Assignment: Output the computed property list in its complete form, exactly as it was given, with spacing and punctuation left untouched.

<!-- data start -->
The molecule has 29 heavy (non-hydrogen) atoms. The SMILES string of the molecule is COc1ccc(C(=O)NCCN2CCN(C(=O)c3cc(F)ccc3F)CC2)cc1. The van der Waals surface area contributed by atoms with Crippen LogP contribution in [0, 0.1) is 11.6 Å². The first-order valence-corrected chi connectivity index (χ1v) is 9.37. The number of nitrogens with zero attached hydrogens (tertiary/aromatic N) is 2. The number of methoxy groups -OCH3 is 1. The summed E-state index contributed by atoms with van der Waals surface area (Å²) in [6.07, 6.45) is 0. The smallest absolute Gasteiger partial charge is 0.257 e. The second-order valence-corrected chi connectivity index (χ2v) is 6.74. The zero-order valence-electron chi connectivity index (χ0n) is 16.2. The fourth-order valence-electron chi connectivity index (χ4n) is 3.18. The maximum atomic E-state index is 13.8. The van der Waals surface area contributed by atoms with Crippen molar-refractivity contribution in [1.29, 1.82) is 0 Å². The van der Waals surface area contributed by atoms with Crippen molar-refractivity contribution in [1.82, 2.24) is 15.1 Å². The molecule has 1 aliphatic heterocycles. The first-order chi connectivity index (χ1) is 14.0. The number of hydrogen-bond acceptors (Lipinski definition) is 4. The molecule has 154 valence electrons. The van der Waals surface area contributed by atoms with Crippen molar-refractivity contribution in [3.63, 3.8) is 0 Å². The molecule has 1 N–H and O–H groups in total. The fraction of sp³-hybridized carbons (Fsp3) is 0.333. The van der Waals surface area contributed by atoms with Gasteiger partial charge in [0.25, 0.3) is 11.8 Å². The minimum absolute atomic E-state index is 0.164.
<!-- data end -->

The molecule has 29 heavy (non-hydrogen) atoms. The SMILES string of the molecule is COc1ccc(C(=O)NCCN2CCN(C(=O)c3cc(F)ccc3F)CC2)cc1. The van der Waals surface area contributed by atoms with Crippen LogP contribution in [0, 0.1) is 11.6 Å². The first-order valence-corrected chi connectivity index (χ1v) is 9.37. The number of nitrogens with zero attached hydrogens (tertiary/aromatic N) is 2. The number of methoxy groups -OCH3 is 1. The summed E-state index contributed by atoms with van der Waals surface area (Å²) in [6.07, 6.45) is 0. The smallest absolute Gasteiger partial charge is 0.257 e. The second-order valence-corrected chi connectivity index (χ2v) is 6.74. The zero-order valence-electron chi connectivity index (χ0n) is 16.2. The fourth-order valence-electron chi connectivity index (χ4n) is 3.18. The maximum atomic E-state index is 13.8. The van der Waals surface area contributed by atoms with Crippen molar-refractivity contribution in [1.29, 1.82) is 0 Å². The van der Waals surface area contributed by atoms with Crippen molar-refractivity contribution in [1.82, 2.24) is 15.1 Å². The molecule has 1 aliphatic heterocycles. The first-order chi connectivity index (χ1) is 14.0. The number of hydrogen-bond acceptors (Lipinski definition) is 4. The molecule has 154 valence electrons. The van der Waals surface area contributed by atoms with Crippen molar-refractivity contribution in [3.63, 3.8) is 0 Å². The molecule has 1 N–H and O–H groups in total. The fraction of sp³-hybridized carbons (Fsp3) is 0.333. The van der Waals surface area contributed by atoms with Gasteiger partial charge in [0.25, 0.3) is 11.8 Å². The minimum absolute atomic E-state index is 0.164.